2) 30-Second unskippable ads can now be purchased on YouTube. Calling the format “a staple of the TV industry,” YouTube said that the ads would be used only when content is shown on a television and not on phones or computers.

3) Angi company HomeAdvisor has agreed to pay $7.2 million to home services companies it defrauded by misrepresenting the consumer leads it sold them.

Did That Really Happen? — Biden Graduation Video Manipulated

A video of President Biden attending his granddaughter’s graduation has been digitally manipulated to include a crowd chanting “Fuck Joe Biden” in time to a marching band. The hoax video has been viewed more than one million times.

Following Up —  TSA Rolling Out New Program

Travelers at 16 airports will have the opportunity to take a selfie at a kiosk and then have their id scanned without having to rely on an officer to match their id and face. An agent is available, and travelers can opt out.

Protip —  Revisit WhatsApp Privacy

Wired updated their privacy walk-through of WhatsApp so if that’s one of your communications channels, have a look through this explainer.

Screening Room —  Augmental MouthPad

This unobtrusive mouthguard-like device is a game-changer for adapting tech devices for people who have disabilities.

Science Fiction World —  Your DNA, Pulled From Thin Air

Environmental researchers have long filtered human DNA from their work. Wildlife researchers and botanists use environmental DNA after scrubbing out human contamination. Now a bioethical issue is being raised: what should be the rules for how residual human DNA is used when it’s available to anyone with the right equipment?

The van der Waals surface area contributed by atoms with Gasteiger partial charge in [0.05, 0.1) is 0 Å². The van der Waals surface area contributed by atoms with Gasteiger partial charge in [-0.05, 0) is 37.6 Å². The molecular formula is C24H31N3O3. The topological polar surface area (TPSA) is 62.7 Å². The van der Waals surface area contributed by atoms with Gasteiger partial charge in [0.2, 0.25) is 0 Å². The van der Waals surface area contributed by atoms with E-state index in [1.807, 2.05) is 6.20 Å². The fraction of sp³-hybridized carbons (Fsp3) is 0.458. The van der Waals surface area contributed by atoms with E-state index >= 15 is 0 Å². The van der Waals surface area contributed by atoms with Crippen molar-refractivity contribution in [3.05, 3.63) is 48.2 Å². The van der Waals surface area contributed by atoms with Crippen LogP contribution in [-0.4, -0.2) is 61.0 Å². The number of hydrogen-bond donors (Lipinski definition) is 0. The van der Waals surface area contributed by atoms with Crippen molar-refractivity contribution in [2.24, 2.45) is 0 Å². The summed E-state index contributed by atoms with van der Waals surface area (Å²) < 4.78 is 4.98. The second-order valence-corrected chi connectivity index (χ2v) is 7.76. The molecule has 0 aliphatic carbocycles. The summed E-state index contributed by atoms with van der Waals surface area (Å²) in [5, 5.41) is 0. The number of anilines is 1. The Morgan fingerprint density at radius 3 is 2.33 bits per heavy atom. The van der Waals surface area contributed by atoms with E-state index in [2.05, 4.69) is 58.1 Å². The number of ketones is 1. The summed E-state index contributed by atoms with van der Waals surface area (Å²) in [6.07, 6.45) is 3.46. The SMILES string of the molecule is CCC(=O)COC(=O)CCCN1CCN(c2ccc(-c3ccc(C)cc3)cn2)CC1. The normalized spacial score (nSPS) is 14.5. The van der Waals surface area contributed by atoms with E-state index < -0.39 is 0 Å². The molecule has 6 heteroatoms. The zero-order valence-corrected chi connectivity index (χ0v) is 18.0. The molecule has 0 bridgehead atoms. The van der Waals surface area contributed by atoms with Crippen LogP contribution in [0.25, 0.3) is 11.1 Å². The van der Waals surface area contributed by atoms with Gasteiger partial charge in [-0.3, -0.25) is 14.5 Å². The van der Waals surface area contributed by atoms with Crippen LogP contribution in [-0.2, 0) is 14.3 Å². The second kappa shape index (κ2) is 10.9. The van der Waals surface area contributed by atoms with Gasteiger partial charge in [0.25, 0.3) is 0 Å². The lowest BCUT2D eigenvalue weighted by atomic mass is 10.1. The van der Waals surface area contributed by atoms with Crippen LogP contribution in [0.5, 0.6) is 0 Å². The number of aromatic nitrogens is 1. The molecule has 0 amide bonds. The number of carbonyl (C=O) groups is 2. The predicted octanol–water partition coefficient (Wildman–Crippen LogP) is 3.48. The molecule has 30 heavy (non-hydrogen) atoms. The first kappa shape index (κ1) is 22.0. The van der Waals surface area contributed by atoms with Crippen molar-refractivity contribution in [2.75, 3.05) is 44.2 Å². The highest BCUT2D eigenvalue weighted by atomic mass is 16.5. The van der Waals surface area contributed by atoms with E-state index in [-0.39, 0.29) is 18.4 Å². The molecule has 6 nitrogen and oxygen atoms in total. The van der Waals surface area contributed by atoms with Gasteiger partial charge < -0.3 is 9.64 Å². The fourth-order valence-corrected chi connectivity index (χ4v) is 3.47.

Coffee Break — Same Place Names As Viewed Throughout The U.S.

This interactive database allows you to enter a place name and learn which town is being referred to throughout the U.S. 

For example: most of the country is referring to the Fairfax in Virginia, but people in Kentucky, Ohio, and Indiana likely mean Fairfax, Ohio, and people in SC and eastern Georgia probably mean Fairfax, SC.

It’s great fun to play with.

Sign of The Times

Good Monday Morning

It’s May 15. Open AI co-founder and CEO Sam Altman testifies before a Senate Judiciary subcommittee tomorrow, the first time the executive whose firm launched ChatGPT has appeared before Congress. Don’t expect legislators to show too much knowledge. The House only purchased 40 ChatGPT licenses and those were bought three weeks ago.

Today’s Spotlight is 918 words–about 3 1/2 minutes to read.

Image by MidJourney 5.1, prompted by George Bounacos

Spotlight On … Increasing Ransomware Attacks

Ransomware attacks are increasing in 2023, thanks in part to a vulnerability in widely used commercial software that was exploited against more than 100 companies in 30 days. That’s not the only reason; ransomware attacks also increased in January and February compared to last year.

The First Wave of Ransomware Attacks

The Toronto city government confirmed it had been attacked three days after reporters from TechCrunch contacted the administration. Other hacking victims include:

  • 1 million Community Health Systems patient records
  • 140,000 Social Security records from Hatch Bank
  • Hitachi Energy employee data
  • Internal data from cybersecurity company Rubrik